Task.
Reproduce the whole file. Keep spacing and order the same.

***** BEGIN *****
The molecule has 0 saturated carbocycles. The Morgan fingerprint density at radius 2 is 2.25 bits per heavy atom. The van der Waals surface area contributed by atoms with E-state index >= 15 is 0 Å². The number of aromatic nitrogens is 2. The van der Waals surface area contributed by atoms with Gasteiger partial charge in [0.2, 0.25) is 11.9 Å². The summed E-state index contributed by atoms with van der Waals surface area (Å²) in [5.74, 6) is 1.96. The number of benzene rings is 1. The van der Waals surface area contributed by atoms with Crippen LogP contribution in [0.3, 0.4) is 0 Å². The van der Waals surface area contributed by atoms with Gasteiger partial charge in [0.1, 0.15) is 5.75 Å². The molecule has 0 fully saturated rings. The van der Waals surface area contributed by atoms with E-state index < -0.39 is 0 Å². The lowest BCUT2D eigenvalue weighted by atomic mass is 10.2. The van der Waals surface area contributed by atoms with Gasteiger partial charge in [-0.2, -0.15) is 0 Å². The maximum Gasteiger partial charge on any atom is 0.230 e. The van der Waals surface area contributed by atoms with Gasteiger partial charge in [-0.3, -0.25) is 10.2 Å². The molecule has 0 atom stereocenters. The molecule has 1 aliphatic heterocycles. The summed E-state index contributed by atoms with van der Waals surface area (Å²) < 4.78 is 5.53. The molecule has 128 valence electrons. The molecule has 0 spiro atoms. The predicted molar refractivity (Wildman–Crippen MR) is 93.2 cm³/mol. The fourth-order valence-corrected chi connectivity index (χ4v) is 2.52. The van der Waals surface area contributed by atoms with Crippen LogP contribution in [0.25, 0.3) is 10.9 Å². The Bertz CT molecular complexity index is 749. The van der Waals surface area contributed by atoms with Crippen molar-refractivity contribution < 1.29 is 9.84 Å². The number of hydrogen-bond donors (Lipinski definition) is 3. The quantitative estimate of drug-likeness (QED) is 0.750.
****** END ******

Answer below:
The molecule has 0 saturated carbocycles. The Morgan fingerprint density at radius 2 is 2.25 bits per heavy atom. The van der Waals surface area contributed by atoms with E-state index >= 15 is 0 Å². The number of aromatic nitrogens is 2. The van der Waals surface area contributed by atoms with Gasteiger partial charge in [0.2, 0.25) is 11.9 Å². The summed E-state index contributed by atoms with van der Waals surface area (Å²) in [5.74, 6) is 1.96. The number of benzene rings is 1. The van der Waals surface area contributed by atoms with Crippen LogP contribution in [0.3, 0.4) is 0 Å². The van der Waals surface area contributed by atoms with Gasteiger partial charge in [0.1, 0.15) is 5.75 Å². The molecule has 0 fully saturated rings. The van der Waals surface area contributed by atoms with E-state index < -0.39 is 0 Å². The lowest BCUT2D eigenvalue weighted by atomic mass is 10.2. The van der Waals surface area contributed by atoms with Gasteiger partial charge in [-0.2, -0.15) is 0 Å². The maximum Gasteiger partial charge on any atom is 0.230 e. The van der Waals surface area contributed by atoms with Gasteiger partial charge in [-0.3, -0.25) is 10.2 Å². The molecule has 0 atom stereocenters. The molecule has 1 aliphatic heterocycles. The summed E-state index contributed by atoms with van der Waals surface area (Å²) < 4.78 is 5.53. The molecule has 128 valence electrons. The molecule has 0 spiro atoms. The predicted molar refractivity (Wildman–Crippen MR) is 93.2 cm³/mol. The fourth-order valence-corrected chi connectivity index (χ4v) is 2.52. The van der Waals surface area contributed by atoms with Crippen LogP contribution in [0.25, 0.3) is 10.9 Å². The Bertz CT molecular complexity index is 749. The van der Waals surface area contributed by atoms with Crippen molar-refractivity contribution < 1.29 is 9.84 Å². The number of hydrogen-bond donors (Lipinski definition) is 3. The quantitative estimate of drug-likeness (QED) is 0.750.